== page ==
If you fail to file either a tax extension or return by the appropriate filing deadline (March 15th for businesses and April 17th for individuals), the IRS may assess interest charges on any unpaid federal taxes owed, as well as impose a failure-to-file penalty. The IRS may impose a failure to file penalty of up to 5 percent per month, or part of a month, of the taxes due, up to a maximum of 25 percent of the total tax due. If your tax return is more than 60 days late, the minimum penalty is $135 regardless of whether you owe taxes or not. The sooner you file either a tax extension or return, even if you can’t pay all or some of the taxes due, the less you are likely to ultimately owe the IRS.
How It Works: Filing a Personal Tax Extension
You’re only a few minutes away from getting a 6-month tax extension. Here’s how to extend your IRS income tax deadline using to electronically file Form 4868, which extends the filing deadline to October 15 for forms 1040, 1040A, or 1040EZ.
|Step 1: Provide the personal data the IRS requires for you to file a tax extension. This includes your name, address, social security number, and the same information for your spouse if you are married and filing jointly. W-2’s, 1099s, prior year tax returns, and all of those complicated tax forms are not required! All of your information is kept secure and not shared with anyone but the IRS, period.
Step 2: Estimate if you are going to get a tax refund, or expect to owe a tax balance. If this sounds complicated, don’t worry… we make it easy. You can use our easy tax calculator to estimate your situation. Or, many customers simply assume a similar tax situation to last year. If you expect to owe, and want to make a tax payment to avoid potential IRS interest and late payment penalties, we can help you make that payment directly to the IRS via Electronic Funds Withdrawal from your bank (EFT) – it’s your choice.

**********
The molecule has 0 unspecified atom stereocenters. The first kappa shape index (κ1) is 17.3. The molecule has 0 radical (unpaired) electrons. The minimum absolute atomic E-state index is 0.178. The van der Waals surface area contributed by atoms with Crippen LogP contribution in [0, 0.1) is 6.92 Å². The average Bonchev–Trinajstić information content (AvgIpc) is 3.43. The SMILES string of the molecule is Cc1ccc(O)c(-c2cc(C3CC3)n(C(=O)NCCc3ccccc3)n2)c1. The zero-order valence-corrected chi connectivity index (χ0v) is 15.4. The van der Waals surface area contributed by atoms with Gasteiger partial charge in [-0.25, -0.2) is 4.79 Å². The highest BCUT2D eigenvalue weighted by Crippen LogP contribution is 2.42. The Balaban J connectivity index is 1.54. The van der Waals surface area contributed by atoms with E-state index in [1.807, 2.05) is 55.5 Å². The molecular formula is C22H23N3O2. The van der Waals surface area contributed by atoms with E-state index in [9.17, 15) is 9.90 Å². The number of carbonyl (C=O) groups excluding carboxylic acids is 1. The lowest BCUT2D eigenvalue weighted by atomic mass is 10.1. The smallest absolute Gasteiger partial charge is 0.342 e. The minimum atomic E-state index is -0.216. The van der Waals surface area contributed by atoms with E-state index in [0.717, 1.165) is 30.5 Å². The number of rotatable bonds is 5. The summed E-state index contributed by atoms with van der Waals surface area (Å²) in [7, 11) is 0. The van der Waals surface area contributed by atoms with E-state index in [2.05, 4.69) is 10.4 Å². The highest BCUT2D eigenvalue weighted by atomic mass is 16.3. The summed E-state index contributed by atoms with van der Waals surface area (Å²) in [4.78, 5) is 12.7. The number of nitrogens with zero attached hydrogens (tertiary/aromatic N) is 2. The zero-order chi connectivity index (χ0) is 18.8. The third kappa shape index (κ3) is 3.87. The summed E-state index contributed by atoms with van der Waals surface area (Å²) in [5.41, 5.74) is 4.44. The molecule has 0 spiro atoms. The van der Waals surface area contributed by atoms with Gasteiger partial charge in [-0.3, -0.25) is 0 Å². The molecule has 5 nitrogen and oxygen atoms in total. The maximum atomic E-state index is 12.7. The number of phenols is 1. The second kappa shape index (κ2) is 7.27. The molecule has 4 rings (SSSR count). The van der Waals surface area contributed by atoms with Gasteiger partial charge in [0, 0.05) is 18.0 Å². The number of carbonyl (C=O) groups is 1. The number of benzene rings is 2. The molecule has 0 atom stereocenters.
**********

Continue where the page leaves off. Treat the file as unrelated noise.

Step 3: Once you submit your tax extension with us, we will electronically form 4868 to the IRS for approval.
That’s all it takes. In a couple of days when we hear back from the IRS, we’ll send you an email notifying you that your extension was approved by the IRS. If for any reason your tax extension is rejected, we’ll tell you why, and you can resubmit for free after making any changes. Almost all rejections are caused by a name and social security number not matching IRS records (caused by misspellings, typos, change of name, etc). As long as you submit your information accurately and on time, it should be approved – that’s why the IRS calls it an “Automatic Extension”.
If you have any questions, our support staff is standing by to help! File an IRS Extension now.
Contact: Help Desk